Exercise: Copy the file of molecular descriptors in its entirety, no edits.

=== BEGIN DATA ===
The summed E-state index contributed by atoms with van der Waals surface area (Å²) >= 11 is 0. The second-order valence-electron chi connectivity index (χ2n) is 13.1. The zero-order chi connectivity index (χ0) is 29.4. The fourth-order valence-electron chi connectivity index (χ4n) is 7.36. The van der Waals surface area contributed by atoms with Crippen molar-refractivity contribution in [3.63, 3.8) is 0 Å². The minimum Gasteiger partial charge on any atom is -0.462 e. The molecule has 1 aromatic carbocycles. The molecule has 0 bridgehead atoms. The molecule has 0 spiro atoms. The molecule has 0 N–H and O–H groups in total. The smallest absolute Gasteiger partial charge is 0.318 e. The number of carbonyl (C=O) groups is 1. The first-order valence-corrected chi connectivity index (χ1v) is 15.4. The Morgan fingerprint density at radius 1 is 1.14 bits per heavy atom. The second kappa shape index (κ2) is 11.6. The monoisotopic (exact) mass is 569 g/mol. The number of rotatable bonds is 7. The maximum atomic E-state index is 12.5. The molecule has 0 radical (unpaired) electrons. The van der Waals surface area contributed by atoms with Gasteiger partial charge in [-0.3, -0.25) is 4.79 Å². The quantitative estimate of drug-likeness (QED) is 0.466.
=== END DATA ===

The summed E-state index contributed by atoms with van der Waals surface area (Å²) >= 11 is 0. The second-order valence-electron chi connectivity index (χ2n) is 13.1. The zero-order chi connectivity index (χ0) is 29.4. The fourth-order valence-electron chi connectivity index (χ4n) is 7.36. The van der Waals surface area contributed by atoms with Crippen molar-refractivity contribution in [3.63, 3.8) is 0 Å². The minimum Gasteiger partial charge on any atom is -0.462 e. The molecule has 1 aromatic carbocycles. The molecule has 0 bridgehead atoms. The molecule has 0 spiro atoms. The molecule has 0 N–H and O–H groups in total. The smallest absolute Gasteiger partial charge is 0.318 e. The number of carbonyl (C=O) groups is 1. The first-order valence-corrected chi connectivity index (χ1v) is 15.4. The Morgan fingerprint density at radius 1 is 1.14 bits per heavy atom. The second kappa shape index (κ2) is 11.6. The monoisotopic (exact) mass is 569 g/mol. The number of rotatable bonds is 7. The maximum atomic E-state index is 12.5. The molecule has 0 radical (unpaired) electrons. The van der Waals surface area contributed by atoms with Gasteiger partial charge in [-0.3, -0.25) is 4.79 Å². The quantitative estimate of drug-likeness (QED) is 0.466.